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No-bozo henna for grey

My henna recipe, so I don’t have to keep looking for it.

What I actually did:
Read this: http://www.minimalistbeauty.com/henna-coconut-milk-the-perfect-combination-for-healthy-hair/

Decided to try it. So the exact recipe I used, in “just try it” mode, was:

1 cup Frontier organic henna (nice consistency, bright color resulted)
1 cup Cassia Obovata from Amazon
1 tablespoon organic turmeric powder
1 can warmed Natural Value coconut milk full fat.
1 tsp acacia powder (gum arabic)
Pinch ginger, pinch cloves

This made twice as much as I actually needed. I just mixed everything together (no vinegar, no honey because I forgot the honey) and glooped it on (thick paste which went where I wanted and didn’t drip at all) and then rubbed it in and wrapped my head in plastic and sat under a blanket for a couple hours to keep things warm, then rinsed, used conditioner, rinsed some more. No vaseline, no gloves, no packing the plastic wrap with bits of kleenex to stop the drips… Little bit of color around the edges of my fingernails, if it bugs me I’ll paint them.

Put the rest in a plastic bag in the freezer.

Dye release was instant. My scalp is not stained, my hair is. Vibrant, vivid color. Less nuisance than usual by a long shot.

Hair feels soft and not at all greasy or dry, doesn’t have the usual pickle or hay smell of henna either.

Thumbs up! I’ll give the color a couple days to oxidize in and then take a picture. It’s vibrant right now, but I know it will settle down in a day or so.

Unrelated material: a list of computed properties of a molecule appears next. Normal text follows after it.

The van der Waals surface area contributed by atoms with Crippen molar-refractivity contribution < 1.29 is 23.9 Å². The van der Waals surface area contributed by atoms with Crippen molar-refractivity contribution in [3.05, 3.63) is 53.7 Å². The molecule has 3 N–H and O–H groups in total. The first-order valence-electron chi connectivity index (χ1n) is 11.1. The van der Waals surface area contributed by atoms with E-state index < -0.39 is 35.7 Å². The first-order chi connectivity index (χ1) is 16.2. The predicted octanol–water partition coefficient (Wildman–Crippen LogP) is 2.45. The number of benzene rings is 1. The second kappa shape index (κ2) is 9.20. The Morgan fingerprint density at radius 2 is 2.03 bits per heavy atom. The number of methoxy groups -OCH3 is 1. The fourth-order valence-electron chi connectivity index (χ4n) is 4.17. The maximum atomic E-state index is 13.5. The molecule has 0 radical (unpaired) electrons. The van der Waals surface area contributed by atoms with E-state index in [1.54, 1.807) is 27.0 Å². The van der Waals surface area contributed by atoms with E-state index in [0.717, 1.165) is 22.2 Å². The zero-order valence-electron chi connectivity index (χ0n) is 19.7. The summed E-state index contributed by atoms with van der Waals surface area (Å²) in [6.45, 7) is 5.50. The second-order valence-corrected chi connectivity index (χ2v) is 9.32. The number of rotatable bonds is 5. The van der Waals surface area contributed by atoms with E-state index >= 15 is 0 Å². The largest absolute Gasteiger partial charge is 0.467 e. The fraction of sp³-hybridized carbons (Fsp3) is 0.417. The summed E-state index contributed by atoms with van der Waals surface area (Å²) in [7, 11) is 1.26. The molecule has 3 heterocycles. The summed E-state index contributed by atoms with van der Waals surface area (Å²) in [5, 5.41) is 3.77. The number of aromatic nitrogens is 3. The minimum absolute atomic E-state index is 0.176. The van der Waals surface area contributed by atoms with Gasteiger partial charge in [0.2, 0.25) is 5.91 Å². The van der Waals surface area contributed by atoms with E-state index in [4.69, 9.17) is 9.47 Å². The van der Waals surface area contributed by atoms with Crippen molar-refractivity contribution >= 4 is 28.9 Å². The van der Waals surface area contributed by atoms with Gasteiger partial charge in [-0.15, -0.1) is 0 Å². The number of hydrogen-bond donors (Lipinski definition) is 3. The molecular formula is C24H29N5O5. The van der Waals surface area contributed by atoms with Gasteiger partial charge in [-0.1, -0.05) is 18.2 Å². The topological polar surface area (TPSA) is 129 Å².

Updating for 2015
I have more grey, so will be adding a small amount of coffee this time. I have new sources and will update with how I like them once I’ve actually done it.

The plan:
Ingredients (I’m making a lot and freezing the excess so I can keep up with my roots and scalp, as I’m going to be experimenting with painting the skin in the worst of the bald spots):
1/2 pound natural red henna from Frontier Co-op (havent’ opened the bag yet, if it is not fine enough I will grind it myself.)
1/2 pound Cassia Obovata from Amazon. This spares me trying to get “blonde” henna in bulk from a store with unknown extra ingredients.
1 tablespoon ground coffee
2 tablespoons Turmeric
2 teaspoons saigon cinnamon
hearty pinch of ginger and clove. I thought about not adding these as my head kind of ends up gherkiny for a day or two, but ginger and clove both have medicinal reasons for being a good idea on my poor balding pate. (Can’t blame the balding on this, I just cut off my hair from mid-back and it was all virgin-never-been-hennaed, it’s been that long.)